Tea & Talk Book Club / April 2017
Tommy Orange recommended this book in a recent interview. The Break is written in a haunting and heartbreaking narrative with a strong female presence. Set in Winnipeg, Vermette speaks to the struggles of a family of urban Native women, their collective stare into the face of a recent, horrific trauma and the camaraderie which keeps them whole. Vermette has written and powerful but disturbing book.
This is a difficult book to say "I enjoyed" because there really is no 'enjoyment' involved with the story, in my opinion. However, as mournful, depressing and disturbing as I found the first 3/4 to be, I was engaged in the story from the beginning, and certainly felt very moved and weirdly uplifted at the end. My only real criticism of it now that I'm finished as I felt there was too much repetitiveness in the first 3/4; I feel the author could still have made her very very important point without so much repetition, especially as it was confusing at times as to who was who. However, a very interesting and well-written book.
The reverberations of residential school trauma echo down through the internal cruelties within our communities..
intergenerational sexual abuse, a dark legacy connected to almost 120 years of government-sanctioned, church-operated residential schools, where aboriginal leaders say many First Nations, Metis and Inuit children were physically and sexually molested by clergy and other staff, spawning a cycle of mimicked behaviour in generations to come.
Extensive interviews with social scientists, indigenous leaders and victims undertaken over the past few months by The Canadian Press suggest child sexual abuse is an open secret in many aboriginal communities -- and its prevalence in some is shockingly high.
"Few came out of residential schools having learned good boundaries, and good boundaries included some sense of self-determination, sovereignty over your own body," says Sylvia Maracle, executive director of the Ontario Federation of Indigenous Friendship Centres, based in Toronto.
"They didn't have any control over that, and they didn't see people around with appropriate behaviour and being respectful of them as human beings, that they were sacred. And they were abused, " says Maracle, a Mohawk from eastern Ontario's Tyendinaga First Nation.
"Children learn what they live and that was their life."
second article on first page
"The Break" by Katherena Vermette is a mess of a novel. A horrific incident doesn't make a plot. One darn thing after another can become a plot. But, in The Break, not much more happens than a loose circling about that opening incident. The novel is made up of the back stories of quite a few characters: each presented one character at a time as a chapter. Although many of these characters are related to each other, the story as a whole isn't pushed forward much by these back stories. And oddly, while most of these characters are presented in the third person, two are in the first person. The result is a mess that just confused this reader: who is this story about ? where is this story going ? Not recommended.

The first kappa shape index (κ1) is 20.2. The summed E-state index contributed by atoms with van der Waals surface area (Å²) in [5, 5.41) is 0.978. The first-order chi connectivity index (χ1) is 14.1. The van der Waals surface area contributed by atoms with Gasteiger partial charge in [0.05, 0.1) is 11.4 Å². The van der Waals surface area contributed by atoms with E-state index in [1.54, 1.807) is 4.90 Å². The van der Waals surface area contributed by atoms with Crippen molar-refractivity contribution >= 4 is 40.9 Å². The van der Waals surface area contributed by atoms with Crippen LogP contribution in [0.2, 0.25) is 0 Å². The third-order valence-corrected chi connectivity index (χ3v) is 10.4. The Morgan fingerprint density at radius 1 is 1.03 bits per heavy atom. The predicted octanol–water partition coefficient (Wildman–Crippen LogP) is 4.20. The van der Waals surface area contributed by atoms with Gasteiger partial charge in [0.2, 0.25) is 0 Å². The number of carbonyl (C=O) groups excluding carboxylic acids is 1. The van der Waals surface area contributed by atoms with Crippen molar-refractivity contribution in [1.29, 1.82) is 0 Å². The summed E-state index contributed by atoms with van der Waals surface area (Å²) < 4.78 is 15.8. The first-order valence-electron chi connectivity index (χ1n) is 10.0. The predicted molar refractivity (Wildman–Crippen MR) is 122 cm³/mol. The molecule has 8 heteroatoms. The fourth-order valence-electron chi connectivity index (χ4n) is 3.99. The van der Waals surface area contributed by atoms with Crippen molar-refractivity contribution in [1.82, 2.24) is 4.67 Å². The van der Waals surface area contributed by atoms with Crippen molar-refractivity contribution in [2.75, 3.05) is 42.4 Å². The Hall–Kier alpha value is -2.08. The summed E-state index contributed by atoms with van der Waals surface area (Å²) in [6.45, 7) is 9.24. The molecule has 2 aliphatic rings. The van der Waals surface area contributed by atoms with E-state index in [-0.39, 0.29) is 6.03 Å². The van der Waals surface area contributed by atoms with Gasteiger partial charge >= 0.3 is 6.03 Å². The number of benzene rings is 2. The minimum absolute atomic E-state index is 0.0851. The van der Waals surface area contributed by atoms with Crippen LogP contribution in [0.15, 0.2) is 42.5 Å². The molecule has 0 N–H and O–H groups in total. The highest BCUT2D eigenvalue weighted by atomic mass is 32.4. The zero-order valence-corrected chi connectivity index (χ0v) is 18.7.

I've admired the cover of this book for some time, but only recently decided to give it a turn. I thought maybe I'd just read a few pages, but I was almost immediately pulled in by the writing, and the suspenseful intro--a woman reports a crime, only to be gaslighted by police and by her partner--an interesting twist on the usual "unreliable narrator" theme.
The first scene of this novel had me uneasy, being both heartbreaking and hard to process. With the struggles Stella has to face with taking care of her family and dealing with her upsetting past, the event which takes place outside of her home just adds more weight to her shoulders. My gut would not unclench and it got to a point where I had to stop reading the book for a while until I knew I was ready to continue. This novel deals with a variety of terrifying situations, even classify as every nightmare a mother has for her children. From rape to gang life, these indigenous females have to handle a lot of trouble all at the same time. It was surprising the way all these characters were connected, however it made things a little confusing. It was difficult to piece these sickening incidents together however once I did, it all clicked. The perspective change was very hard to follow for me, however, it never took away from the true meaning of this novel. I would warn others because The Break deals with a lot of heavy topics, and none are in a happy note. 4/5
- @booklover327 of the Teen Review Board of the Hamilton Public Library
I was reading this book for a book club I lead, otherwise I wouldn't have even considered it. I found myself rather indifferent until the point when the author described the assault that was the seminal event of the novel. At that point I was filled with real anger and completely hooked into the story. I did see something I'd never seen before in any novel I've ever read: a trigger warning on the title page. I have to say that I'm ambivalent about this. On the one hand, the described assault was truly enraging. But on the other hand, this is a novel for adults, with a level of violence no different from thousands of other novels. Regardless of whether or not you think trigger warnings are necessary in novels, this particular warning is useless as it does nothing to prepare readers for what they will encounter.
Katherena Vermette is a talented story -teller.
The Break is an original , subtle tale following the lives of women who struggle
On the outside of hope, and how their reaction to one event is shaped by
No surprise that some are uncomfortable with the realities imbedded in this 'fiction'.
Somehow the act of making food always feels like doing something when we are helpless to do anything else.
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